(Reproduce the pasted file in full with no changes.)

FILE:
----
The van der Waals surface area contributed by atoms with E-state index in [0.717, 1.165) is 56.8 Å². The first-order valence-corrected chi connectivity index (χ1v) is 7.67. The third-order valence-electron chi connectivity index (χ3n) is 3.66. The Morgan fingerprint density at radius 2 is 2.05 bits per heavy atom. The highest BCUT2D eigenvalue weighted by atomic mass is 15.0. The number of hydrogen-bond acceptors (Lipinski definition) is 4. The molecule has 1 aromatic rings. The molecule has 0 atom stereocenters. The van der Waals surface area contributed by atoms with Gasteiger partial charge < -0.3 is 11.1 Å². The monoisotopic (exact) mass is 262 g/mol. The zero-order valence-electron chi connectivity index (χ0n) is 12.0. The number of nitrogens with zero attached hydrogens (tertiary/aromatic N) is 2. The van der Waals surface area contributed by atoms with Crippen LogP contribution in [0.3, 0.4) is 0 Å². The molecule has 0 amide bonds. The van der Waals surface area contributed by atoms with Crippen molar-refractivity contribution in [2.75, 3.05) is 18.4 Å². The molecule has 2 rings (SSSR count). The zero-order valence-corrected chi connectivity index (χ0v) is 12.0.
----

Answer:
The van der Waals surface area contributed by atoms with E-state index in [0.717, 1.165) is 56.8 Å². The first-order valence-corrected chi connectivity index (χ1v) is 7.67. The third-order valence-electron chi connectivity index (χ3n) is 3.66. The Morgan fingerprint density at radius 2 is 2.05 bits per heavy atom. The highest BCUT2D eigenvalue weighted by atomic mass is 15.0. The number of hydrogen-bond acceptors (Lipinski definition) is 4. The molecule has 1 aromatic rings. The molecule has 0 atom stereocenters. The van der Waals surface area contributed by atoms with Gasteiger partial charge < -0.3 is 11.1 Å². The monoisotopic (exact) mass is 262 g/mol. The zero-order valence-electron chi connectivity index (χ0n) is 12.0. The number of nitrogens with zero attached hydrogens (tertiary/aromatic N) is 2. The van der Waals surface area contributed by atoms with Crippen LogP contribution in [0.3, 0.4) is 0 Å². The molecule has 0 amide bonds. The van der Waals surface area contributed by atoms with Crippen molar-refractivity contribution in [2.75, 3.05) is 18.4 Å². The molecule has 2 rings (SSSR count). The zero-order valence-corrected chi connectivity index (χ0v) is 12.0.